This is the first installment of Ask IndieWire, in which our team of writers and editors address reader questions related to filmmaking, movies and television. If you have a question you’d like us to answer, write us at email@example.com.
Within a matter of hours of advertising the firstname.lastname@example.org email, we received several variations of the same question.
“I’m graduating soon with a degree in film and television studies and am mostly interested in film and television journalism/criticism,” wrote Morgan Picton-James. “What advice would you have for following that career path?”
Farida Ezzat, a fourth-year medical student, had a similar question. “I’m interested in a career in film criticism,” she wrote. “What do you recommend I study after graduating from med school: filmmaking or journalism?” Jessie Rodriguez just cut to the chase: “How does one become a David Ehrlich?”
Every one of these questions — yes, even the last one — reflects a legitimate challenge facing many young writers keen on covering movies. Although there are numerous opportunities on this career path, the media landscape is in constant flux. And while it would be unrealistic to assume that every talented young cinephile could land a gig as the next Roger Ebert (or the next David Ehrlich), there are several practical ways in which a serious, talented journalist can take steps toward doing just that.
I’ve spent the last few years working with aspiring critics and reporters at workshops around the world, and teaching them at NYU. Many of them have found rewarding paths into the film community, either by landing full-time jobs in media or developing those skills on the side. Here are some of the key guidelines to keep in mind if you’re keen on breaking into the field.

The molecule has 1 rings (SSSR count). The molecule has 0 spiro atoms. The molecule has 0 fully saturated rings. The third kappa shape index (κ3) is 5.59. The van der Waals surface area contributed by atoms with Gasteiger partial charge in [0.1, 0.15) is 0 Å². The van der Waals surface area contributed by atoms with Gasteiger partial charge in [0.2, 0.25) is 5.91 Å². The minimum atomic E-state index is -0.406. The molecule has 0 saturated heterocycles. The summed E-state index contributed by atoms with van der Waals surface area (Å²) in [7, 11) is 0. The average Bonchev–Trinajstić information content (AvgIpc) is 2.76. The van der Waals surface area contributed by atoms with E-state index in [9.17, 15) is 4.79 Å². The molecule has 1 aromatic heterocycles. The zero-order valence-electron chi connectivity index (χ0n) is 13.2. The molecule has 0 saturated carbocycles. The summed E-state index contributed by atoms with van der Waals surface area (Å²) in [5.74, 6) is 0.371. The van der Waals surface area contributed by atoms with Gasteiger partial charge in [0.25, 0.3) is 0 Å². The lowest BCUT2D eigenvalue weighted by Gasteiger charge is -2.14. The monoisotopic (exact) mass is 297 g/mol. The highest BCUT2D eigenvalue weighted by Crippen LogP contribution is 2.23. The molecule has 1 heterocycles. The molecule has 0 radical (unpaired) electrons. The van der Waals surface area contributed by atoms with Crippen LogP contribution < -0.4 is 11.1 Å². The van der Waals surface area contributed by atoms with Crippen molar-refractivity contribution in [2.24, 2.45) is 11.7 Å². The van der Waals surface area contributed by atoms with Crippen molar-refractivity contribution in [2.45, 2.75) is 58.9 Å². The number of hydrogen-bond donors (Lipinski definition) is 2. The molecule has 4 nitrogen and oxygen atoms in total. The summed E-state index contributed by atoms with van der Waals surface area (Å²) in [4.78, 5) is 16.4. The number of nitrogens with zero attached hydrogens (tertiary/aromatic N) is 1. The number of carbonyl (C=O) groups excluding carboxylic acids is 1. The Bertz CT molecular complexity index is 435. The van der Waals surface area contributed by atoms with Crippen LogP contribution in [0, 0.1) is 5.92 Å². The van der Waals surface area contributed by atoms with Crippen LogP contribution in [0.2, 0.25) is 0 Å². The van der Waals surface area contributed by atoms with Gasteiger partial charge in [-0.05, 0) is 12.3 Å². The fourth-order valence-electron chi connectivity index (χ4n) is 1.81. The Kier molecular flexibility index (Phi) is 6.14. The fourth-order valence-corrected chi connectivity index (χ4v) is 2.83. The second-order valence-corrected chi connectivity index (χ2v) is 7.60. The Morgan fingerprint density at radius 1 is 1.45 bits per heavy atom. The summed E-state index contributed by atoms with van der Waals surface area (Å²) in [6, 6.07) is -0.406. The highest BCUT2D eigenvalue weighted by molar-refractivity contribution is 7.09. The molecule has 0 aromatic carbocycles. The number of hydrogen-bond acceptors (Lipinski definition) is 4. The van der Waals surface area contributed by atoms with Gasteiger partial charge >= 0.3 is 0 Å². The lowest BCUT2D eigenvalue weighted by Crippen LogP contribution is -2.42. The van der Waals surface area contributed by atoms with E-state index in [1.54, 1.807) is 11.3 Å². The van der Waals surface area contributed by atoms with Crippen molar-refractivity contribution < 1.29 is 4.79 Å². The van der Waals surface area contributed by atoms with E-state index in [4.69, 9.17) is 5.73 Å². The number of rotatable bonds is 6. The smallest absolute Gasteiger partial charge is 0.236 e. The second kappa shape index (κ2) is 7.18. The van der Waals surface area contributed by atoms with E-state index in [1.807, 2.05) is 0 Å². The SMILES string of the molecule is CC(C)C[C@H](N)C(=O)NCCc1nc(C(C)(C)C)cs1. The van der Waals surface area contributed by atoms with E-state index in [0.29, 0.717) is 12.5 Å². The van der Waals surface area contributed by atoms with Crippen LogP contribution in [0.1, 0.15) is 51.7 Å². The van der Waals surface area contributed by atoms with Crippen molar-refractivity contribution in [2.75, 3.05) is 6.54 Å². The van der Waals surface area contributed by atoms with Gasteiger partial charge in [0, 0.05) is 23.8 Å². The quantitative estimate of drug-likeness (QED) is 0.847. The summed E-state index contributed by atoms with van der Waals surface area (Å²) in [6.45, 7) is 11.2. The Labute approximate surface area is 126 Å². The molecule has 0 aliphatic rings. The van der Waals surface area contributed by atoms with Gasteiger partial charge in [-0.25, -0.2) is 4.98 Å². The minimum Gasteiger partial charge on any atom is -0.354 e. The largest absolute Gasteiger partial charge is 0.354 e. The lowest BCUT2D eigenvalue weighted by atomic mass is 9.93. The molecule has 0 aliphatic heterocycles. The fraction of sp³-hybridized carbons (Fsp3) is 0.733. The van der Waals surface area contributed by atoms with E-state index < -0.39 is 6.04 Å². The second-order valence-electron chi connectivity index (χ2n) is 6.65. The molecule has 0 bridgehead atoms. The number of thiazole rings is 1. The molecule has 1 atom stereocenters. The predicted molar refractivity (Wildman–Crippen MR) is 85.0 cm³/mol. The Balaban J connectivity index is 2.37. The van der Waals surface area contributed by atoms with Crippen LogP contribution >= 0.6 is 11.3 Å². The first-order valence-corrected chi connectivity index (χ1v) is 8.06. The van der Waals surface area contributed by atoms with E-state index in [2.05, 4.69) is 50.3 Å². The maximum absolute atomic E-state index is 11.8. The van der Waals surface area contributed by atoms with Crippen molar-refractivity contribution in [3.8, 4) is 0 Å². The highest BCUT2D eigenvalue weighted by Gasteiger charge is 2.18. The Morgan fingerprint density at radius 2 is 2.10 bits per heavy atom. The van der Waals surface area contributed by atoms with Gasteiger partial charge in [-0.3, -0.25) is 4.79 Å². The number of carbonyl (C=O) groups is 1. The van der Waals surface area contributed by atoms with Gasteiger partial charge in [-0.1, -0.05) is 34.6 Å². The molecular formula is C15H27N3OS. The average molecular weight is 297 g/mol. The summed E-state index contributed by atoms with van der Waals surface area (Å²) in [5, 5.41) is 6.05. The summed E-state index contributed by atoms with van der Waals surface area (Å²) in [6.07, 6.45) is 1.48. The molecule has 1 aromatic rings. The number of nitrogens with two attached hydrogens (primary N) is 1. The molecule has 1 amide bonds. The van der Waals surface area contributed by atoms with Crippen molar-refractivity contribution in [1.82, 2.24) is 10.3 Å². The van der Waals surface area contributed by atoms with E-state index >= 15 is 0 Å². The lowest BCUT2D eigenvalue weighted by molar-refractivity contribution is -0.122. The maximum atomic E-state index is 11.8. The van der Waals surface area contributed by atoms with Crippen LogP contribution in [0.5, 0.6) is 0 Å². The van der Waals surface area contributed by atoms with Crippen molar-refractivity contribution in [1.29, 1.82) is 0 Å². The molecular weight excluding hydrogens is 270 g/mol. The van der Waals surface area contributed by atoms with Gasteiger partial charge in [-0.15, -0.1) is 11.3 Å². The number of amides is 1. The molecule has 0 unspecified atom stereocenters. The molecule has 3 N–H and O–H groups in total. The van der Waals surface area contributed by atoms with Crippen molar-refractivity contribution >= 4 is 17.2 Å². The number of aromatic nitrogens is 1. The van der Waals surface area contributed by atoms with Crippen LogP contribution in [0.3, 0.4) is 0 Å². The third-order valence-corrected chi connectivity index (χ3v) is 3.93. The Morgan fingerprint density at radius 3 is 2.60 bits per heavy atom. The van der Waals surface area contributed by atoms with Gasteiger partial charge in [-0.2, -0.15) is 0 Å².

Find deadlines. Stick to them.
Writers who regularly blow deadlines have a rough time finding work and keeping it. Even the really talented ones. Discipline is essential to a developing critic or reporter, and discipline also creates productivity — and productivity goes toward those 10,000 hours everyone likes to talk about. (Whether or not you buy Malcolm Gladwell’s theory, the ethos of “practice makes perfect” still holds water.)
This is especially valuable for budding critics who need to produce distinctive work. Imitating other critics is deadly; so is falling back on clichés. That means developing voice, and the fastest way to do that is get a deadline, hit it, and then do it again.
Finding deadlines depends on your starting point. Students can write for the college newspaper, or intern at an admired publication — or even one they don’t like. The point is to get in the vicinity of writers and editors, with the potential opportunity for bylines. Every story creates a clip, and every clip is one more piece of evidence that you can do the job when pitching publications.
First-rate film publications like Reverse Shot and Slant have been wonderful resources for budding writers; the editors provide smart, insightful, and honest feedback (essential for developing a thick skin). It also makes your byline familiar to publicists and other members of the film community.
Get to know the scene.
Big cities like Los Angeles or New York have a complex network of filmmakers, programmers, publicists, distributors, agents, and journalists. The more effort you make to become a part of this ecosystem, the better. Work the film parties, go to the big screening series and festivals, don’t hesitate to introduce yourself to the room, and build a network of contacts. This will provide screening access, potential stories, and productive work.